I don't think what you're worrying about here is something that has a high chance of happening, if it even occurs in the wild at all. To be clear in order for that to matter at all in the context of this ticket, some software would need to be reading from /dev/random (which almost zero software should be doing) on a system where you have a high number of threads or async handlers all reading from /dev/urandom at the same time and reading enough data off of it to drop the entropy estimation in the primary pool down below whatever amount of data that the other process is attempting to read from /dev/random. In that case no "trouble" will occur and the process reading from /dev/random will just block waiting on additional entropy to be collected so that the entropy estimation is high enough to fulfill the request.

AFAIK there are zero practical concerns from reading as much as you want off of /dev/urandom as often as you want.

What this change does is make it "safe" to just simply use os.urandom in order to generate random bytes in a Python application. The current situation is such that any use of os.urandom is potentially a place where your application will crash in highly concurrent environments. This will drive people to either:

A) Poorly reimplement the persistent FD option, especially troublesome on Windows because the simple approach to doing so will flat out not work on Windows
B) Use a userspace CSPRNG, this is considered ill advised by most reputable cryptographer's as most of them have had issues at one point in time or another, and they all generally depend on the security of /dev/urandom anyways so if /dev/urandom fall they fall as well.

Using os.urandom is the *right* thing to do for getting random in an application, but the current implementation effectively punishes people who use it if their application is highly concurrent.
msg217372 - (view) Author: Charles-François Natali (neologix) * (Python committer) Date: 2014-04-28 13:34
> Using os.urandom is the *right* thing to do for getting random in an application, but the current implementation effectively punishes people who use it if their application is highly concurrent.

And I argue that this scenario is almost as likely as the one you
depict above: we never had a bug report before, and if you have a look
at the the bug report which led to the change in question, it's not
clear at all that all threads were indeed reading from /dev/urandom
when EMFILE was raised. Since reading from /dev/urandom shouldn't
block, it's not clear at all how a realistic workload would actually
hit the file descriptor limit because RLIMIT_NOFILE threads are
reading from /dev/urandom.

But don't get me wrong, I'm not saying this change is useless, it
actually makes sense to use a persistent FD. But backporting always
has a risk, which has to be balanced.
msg217374 - (view) Author: Donald Stufft (dstufft) * (Python committer) Date: 2014-04-28 13:38
> But backporting always has a risk, which has to be balanced.

Sure, which is why a PEP was written, discussed and accepted to find that balance.
msg217425 - (view) Author: STINNER Victor (haypo) * (Python committer) Date: 2014-04-28 21:51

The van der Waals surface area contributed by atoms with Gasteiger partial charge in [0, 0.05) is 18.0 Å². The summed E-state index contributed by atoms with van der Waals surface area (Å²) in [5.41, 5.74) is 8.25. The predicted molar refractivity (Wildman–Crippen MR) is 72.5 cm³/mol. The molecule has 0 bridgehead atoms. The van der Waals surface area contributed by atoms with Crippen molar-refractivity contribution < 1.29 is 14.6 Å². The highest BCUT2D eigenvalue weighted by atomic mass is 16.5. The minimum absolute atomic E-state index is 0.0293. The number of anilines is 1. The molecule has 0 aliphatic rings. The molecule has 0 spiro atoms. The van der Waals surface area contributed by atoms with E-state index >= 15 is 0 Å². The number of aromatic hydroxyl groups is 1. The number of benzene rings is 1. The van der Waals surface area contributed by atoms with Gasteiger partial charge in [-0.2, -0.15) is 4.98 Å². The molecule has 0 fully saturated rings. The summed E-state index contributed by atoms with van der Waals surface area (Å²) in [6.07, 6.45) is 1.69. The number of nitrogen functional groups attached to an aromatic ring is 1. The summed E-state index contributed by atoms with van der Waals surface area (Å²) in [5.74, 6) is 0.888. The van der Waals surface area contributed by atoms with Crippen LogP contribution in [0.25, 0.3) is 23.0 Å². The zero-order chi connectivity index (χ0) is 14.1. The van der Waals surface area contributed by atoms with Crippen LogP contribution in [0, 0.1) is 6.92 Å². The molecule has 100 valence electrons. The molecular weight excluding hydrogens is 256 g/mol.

Please don't backport this "feature". We had to wait 20 years before someone requested the feature, but only a few months before the first user reported an issue ("regression"?).

IMO it would be much better to use explicitly a random.SystemRandom instance which would keep the fd open, and only use it if you hit the bug (*many* threads calling os.urandom in parallel.
msg217429 - (view) Author: Donald Stufft (dstufft) * (Python committer) Date: 2014-04-28 22:22
Well except random.SystemRandom doesn't keep the file open (At least in 2.7) and actually it just calls os.urandom under the covers, also it doesn't make it very nice to get a glob of random bytes.
msg217432 - (view) Author: Donald Stufft (dstufft) * (Python committer) Date: 2014-04-28 22:26
Just verified that 3.x also does not exhibit this behavior with random.SystemRandom (except implicitly through os.urandom doing it).
msg217470 - (view) Author: STINNER Victor (haypo) * (Python committer) Date: 2014-04-29 05:44
Le 29 avr. 2014 00:22, "Donald Stufft" <report@bugs.python.org> a écrit :
> Well except random.SystemRandom doesn't keep the file open (At least in
2.7) and actually it just calls os.urandom under the covers, also it
doesn't make it very nice to get a glob of random bytes.

Yes, I'm proposing to enhance this class.
msg217472 - (view) Author: Charles-François Natali (neologix) * (Python committer) Date: 2014-04-29 05:56
> Yes, I'm proposing to enhance this class.

The problem is AFAICT there's currently no way to get a file
descriptor to the underlying /dev/urandom (and I don't know how it
works on Windows).

Also, this would duplicate the work which has already been done.
msg217476 - (view) Author: Donald Stufft (dstufft) * (Python committer) Date: 2014-04-29 06:29
One of the reasons the PEP was done the way it was done was it allowed you to write 2/3 compatible code without version checks. Enhancing that class won't land until 3.5 which is 18+ months away. Further more the os.urandom persistent FD's already exists and is a complete superset of functionality that a random.SystemRandom random would have.